In the first period of detention, prison administration resorted to imposing a system of military productive work, on the detainees. Omar began a prolonged discussion with his comrades to stop the work, especially the grids used for tanks and armoured cars. His call for boycott found a positive immediate response. Although comrade Omar was isolated in fail after he was charged of provocation, yet this important achievement of boycott continued. The experience extended to other detention centres and became comprehensive.

When the front action developed among the detainees, with the development of mental and political consciousness, struggle in prisons was escalated. This happened after the success of the strike of July in 1970 in which all detention camps participated under the slogan of breaking the Israeli sword of terrorism held over the necks of the detainees, and improvement of detention conditions. Comrade Omar was one of the prominent leaders of this strike, who defined its demands and followed all the phases of its achievement. The proof to this is the attempt of the prison, administration to isolate comrade Omar and three militants in individual’s cells to foil the strike. This attempt failed and the strike succeeded in achieving its demands. Thus the tyranny of the Israeli terrorism was crushed vis-à-vis the steadfastness of the heroic detainees and their valiant challenge. The prison administration transformed comrade Omar from Ashkelon prison to Al-Ramlah prison, as a punishment for his active role in the success of the strike.

With all the new gains, the struggle of the detainees was developed and escalated. Prisons were transformed to real arenas of struggle. In an attempt to stop this process and to return to the previous phase, prisons administration opened the neo-Nazi prison of Nafha in the desert, especially for the activists and leaders of detainees. Comrade Omar was transformed to this dreadful prison among the first group of detainees in 1980. The great challenge is that the detainees decided to fight the battle with the prisons administration, aiming at blocking the way against this base conspiracy on the detainee.

The first step was when a committee was formed to lead the strike in Nafha prison and other detention camps. This committee planned for an open strike in all the detention centres, under the slogans; “prison authorities should give up its repressive measures”. Here began the long battle of strike.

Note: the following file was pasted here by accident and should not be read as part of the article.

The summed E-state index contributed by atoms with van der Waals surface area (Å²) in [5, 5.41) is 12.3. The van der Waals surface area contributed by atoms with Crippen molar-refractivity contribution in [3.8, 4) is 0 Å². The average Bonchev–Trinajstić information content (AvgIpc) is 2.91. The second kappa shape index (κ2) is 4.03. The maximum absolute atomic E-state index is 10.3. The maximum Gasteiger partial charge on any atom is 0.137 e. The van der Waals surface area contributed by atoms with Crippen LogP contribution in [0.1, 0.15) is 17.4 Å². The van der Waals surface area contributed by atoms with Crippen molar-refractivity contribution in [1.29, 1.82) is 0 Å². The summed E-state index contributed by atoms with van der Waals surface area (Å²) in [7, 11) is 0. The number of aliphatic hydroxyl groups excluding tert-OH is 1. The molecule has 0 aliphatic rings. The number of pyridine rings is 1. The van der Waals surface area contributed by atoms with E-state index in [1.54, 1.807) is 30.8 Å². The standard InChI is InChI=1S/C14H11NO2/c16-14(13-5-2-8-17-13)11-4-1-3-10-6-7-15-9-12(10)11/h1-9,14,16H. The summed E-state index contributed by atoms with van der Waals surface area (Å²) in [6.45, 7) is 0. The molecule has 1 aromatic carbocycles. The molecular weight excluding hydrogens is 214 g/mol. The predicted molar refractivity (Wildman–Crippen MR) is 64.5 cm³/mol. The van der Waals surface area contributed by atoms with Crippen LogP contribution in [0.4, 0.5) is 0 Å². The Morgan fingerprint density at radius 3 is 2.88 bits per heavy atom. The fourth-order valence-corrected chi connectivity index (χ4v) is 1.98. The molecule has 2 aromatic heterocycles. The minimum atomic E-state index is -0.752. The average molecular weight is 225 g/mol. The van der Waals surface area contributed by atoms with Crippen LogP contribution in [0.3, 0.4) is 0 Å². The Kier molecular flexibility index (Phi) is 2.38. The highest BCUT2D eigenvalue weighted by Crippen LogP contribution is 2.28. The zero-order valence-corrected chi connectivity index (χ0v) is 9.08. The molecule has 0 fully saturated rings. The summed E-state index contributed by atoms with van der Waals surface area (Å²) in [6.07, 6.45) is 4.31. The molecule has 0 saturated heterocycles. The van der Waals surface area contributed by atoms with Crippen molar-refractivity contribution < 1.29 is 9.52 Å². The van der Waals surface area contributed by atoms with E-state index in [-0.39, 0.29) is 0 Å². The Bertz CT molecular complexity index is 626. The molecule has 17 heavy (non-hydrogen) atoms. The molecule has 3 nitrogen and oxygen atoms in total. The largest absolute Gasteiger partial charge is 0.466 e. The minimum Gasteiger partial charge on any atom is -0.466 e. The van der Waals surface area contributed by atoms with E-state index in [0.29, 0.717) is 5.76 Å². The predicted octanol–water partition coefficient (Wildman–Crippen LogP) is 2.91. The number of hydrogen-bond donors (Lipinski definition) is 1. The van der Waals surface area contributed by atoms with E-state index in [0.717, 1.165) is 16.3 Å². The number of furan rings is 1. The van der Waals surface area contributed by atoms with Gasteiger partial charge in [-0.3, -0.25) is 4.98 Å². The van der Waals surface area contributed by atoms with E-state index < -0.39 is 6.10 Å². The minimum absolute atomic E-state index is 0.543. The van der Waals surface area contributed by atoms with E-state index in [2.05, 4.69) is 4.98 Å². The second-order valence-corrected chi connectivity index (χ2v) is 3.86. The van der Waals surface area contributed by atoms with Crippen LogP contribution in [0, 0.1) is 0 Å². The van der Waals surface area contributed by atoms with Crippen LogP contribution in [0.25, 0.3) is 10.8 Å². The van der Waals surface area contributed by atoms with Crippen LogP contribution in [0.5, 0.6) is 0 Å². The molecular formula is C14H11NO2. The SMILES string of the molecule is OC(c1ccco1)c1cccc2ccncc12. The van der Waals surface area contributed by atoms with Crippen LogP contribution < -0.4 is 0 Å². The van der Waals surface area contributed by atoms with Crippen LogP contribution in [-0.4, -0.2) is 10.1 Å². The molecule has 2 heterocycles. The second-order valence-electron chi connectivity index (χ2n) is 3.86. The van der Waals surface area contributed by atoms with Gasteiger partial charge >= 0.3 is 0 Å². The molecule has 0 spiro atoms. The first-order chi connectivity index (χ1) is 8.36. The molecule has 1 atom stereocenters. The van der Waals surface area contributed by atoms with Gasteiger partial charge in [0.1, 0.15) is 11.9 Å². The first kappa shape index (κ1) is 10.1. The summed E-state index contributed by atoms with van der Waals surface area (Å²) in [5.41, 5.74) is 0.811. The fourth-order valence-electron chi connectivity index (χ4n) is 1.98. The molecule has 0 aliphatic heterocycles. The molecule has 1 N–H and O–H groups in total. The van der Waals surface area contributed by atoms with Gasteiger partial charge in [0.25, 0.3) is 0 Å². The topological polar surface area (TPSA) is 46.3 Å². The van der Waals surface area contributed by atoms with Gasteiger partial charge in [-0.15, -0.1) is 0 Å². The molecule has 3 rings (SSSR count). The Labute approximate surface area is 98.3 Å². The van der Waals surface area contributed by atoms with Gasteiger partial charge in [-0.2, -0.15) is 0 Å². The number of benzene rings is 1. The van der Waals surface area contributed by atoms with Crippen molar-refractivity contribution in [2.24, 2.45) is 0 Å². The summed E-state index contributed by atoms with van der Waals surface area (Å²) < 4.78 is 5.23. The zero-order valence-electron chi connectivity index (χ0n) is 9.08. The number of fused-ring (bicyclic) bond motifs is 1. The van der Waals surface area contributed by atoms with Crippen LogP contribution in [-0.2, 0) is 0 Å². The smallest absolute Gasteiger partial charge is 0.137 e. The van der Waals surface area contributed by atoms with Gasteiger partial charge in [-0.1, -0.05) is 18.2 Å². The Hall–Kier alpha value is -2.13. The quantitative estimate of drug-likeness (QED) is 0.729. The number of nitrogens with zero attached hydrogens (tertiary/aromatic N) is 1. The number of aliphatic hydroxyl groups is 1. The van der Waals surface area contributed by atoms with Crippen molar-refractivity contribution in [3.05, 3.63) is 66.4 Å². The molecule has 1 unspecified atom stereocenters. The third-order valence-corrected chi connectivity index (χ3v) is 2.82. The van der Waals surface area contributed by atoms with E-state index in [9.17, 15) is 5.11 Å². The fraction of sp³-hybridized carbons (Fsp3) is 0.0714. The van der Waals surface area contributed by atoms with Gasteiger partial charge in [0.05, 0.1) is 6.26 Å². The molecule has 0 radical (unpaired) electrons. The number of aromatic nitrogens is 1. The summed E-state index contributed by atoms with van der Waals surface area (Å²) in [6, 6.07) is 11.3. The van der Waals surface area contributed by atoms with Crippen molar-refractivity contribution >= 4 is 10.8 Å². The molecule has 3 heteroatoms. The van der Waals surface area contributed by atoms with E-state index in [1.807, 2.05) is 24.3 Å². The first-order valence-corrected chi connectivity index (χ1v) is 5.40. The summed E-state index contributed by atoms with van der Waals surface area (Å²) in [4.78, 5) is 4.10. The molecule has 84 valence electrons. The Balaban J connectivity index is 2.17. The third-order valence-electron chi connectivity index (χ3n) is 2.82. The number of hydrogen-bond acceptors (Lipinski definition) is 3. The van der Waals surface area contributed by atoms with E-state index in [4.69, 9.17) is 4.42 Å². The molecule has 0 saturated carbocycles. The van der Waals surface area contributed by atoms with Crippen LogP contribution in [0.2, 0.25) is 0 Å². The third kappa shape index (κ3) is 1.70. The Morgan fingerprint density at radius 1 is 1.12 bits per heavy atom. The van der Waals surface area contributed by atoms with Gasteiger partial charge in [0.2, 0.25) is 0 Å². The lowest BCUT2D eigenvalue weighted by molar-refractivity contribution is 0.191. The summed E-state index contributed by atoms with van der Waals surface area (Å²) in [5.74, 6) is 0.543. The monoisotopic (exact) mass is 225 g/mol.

The steadfastness of the detainees was heroic. Two detainees fell martyrs. Prison administration handled the matter in the same way, i.e. it transformed four detainees, including comrade Omar to Al-Ramlah prison. There has been an attempt to foil the strike by force, restoring to violent beating.

Meanwhile comrade Omar was about to die when a hose was inserted into his stomach and taken out violently without using the alimentary substance.

This action was described as an attempt of assassination, planned for by prison administration. The strike succeeded and realized its main objectives.

Struggle entered a new developed phase in detentions centres’ Front. Comrade Omar identified this phase saying: “After we exact our demands in prison, we should announce supportive struggle with the struggle of our people in the occupied territories and contribute to it from there. Such struggle began before the great strike of Nafha and was escalated afterwards. Detention centres struck to denounce project of autonomy and the civil administration, to topple the heads of municipality, elected in the West Bank, and to reject deliberate aggression against Bassam Al-Shakaa, Karim Khalaf, and Ibrahim Al-Taweel. Detention camps struck in support with Jerusalem electric company, since it was exposed to seizure, as a national institution.

Detention camps began to celebrate the day of land, as well as al other national occasions, by strikes and other activities. Generally speaking, struggle in the detention camps has become an integral part of the struggle outside. Ever since detention camps have their own national traditions in their dealing with the administration or the court, on the one hand, and in the relation among detainees and the role they play in prisons, on the other hand. These traditions that detainees put forth by their hard struggle and precious sacrifice, have become a great weapon in the hands of the whole Palestinian national movement. Prisons have become schools to prepare revolutionary fighters who have a deep faith in their struggle till victory is achieved.

When the Israeli authorities were obliged to set free the majority of militants through a process of prisoners exchange, prisons administration tried to destroy the gains and traditions that the heroic detainees achieved, but the revolutionary leader ship of prisons, foremost of whom is comrade Omar Al-Qassem blocked the way to this attempt.